Women in Iraq hardly speak out about sextortion or revenge porn, fearing potentially grave consequences going from disavowal in the family and social ostracism to “honour killing” at worst.

Perpetrators are typically former partners or malicious hackers who infiltrate social media accounts of the victim and steal photos she sent in private, whether they be explicit images or simply face pictures.

Some of them want money, some ask for sexual favours in return, others try to get something else out of it.

The lack of statistics from either governmental bodies or local associations does not enable to grasp the size of the phenomenon or identify patterns.

Marwa Abdulridha, a lawyer who has handled dozens of cases in the past few years, explained that one major legal hurdle is that since 2017 the current board of judges is not concerned with online sextortion offences which are currently dealt with by standard courts.

“Judges are not specialised, often old, they have no access to social networks and know little about the internet,” she observed. “They don’t have any experience or awareness of online crimes, so end up minimising this matter.”

A group of lawyers previously attempted to set up a unit with IT specialists that would help address digital sexual blackmail suitably, however the Iraqi judiciary proved uncooperative.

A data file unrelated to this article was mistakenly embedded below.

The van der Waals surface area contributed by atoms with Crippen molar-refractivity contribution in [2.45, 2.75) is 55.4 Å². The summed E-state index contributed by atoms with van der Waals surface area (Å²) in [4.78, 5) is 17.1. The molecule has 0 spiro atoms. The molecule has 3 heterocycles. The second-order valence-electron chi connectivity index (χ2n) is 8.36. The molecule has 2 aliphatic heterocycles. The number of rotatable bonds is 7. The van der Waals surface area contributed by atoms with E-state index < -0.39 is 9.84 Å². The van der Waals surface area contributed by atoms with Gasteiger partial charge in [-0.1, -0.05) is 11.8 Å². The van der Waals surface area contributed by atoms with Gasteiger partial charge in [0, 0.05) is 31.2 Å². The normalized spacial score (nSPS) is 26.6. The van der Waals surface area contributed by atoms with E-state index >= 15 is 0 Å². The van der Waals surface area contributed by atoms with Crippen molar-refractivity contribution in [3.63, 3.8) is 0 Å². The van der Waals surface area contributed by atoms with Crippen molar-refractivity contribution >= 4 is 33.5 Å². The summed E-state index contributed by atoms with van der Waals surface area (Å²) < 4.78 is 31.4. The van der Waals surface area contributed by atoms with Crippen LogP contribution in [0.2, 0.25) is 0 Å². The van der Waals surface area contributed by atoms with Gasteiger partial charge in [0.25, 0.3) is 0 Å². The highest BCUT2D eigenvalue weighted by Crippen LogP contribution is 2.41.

As part of her caseload, the attorney remembered the instance of Nibras al-Mamouri, currently head of the Iraqi Women Journalists’ Forum, who was subjected to a wave of insults and defamatory claims about two years ago with stolen intimate photos of her circulating on Facebook.

The malicious act was presumably intended to damage the reputation of the high-profile journalist. After initially filing her complaint, Al-Mamouri retracted it since the identified culprit was an influential public figure.  

Another instance, she added, involved a female doctor, from a traditional family, whose private pictures were shared on social media three years ago. Her parents nearly killed her. The case was later dropped as the victim disappeared. Her whereabouts are unknown until today, whether she is alive or not.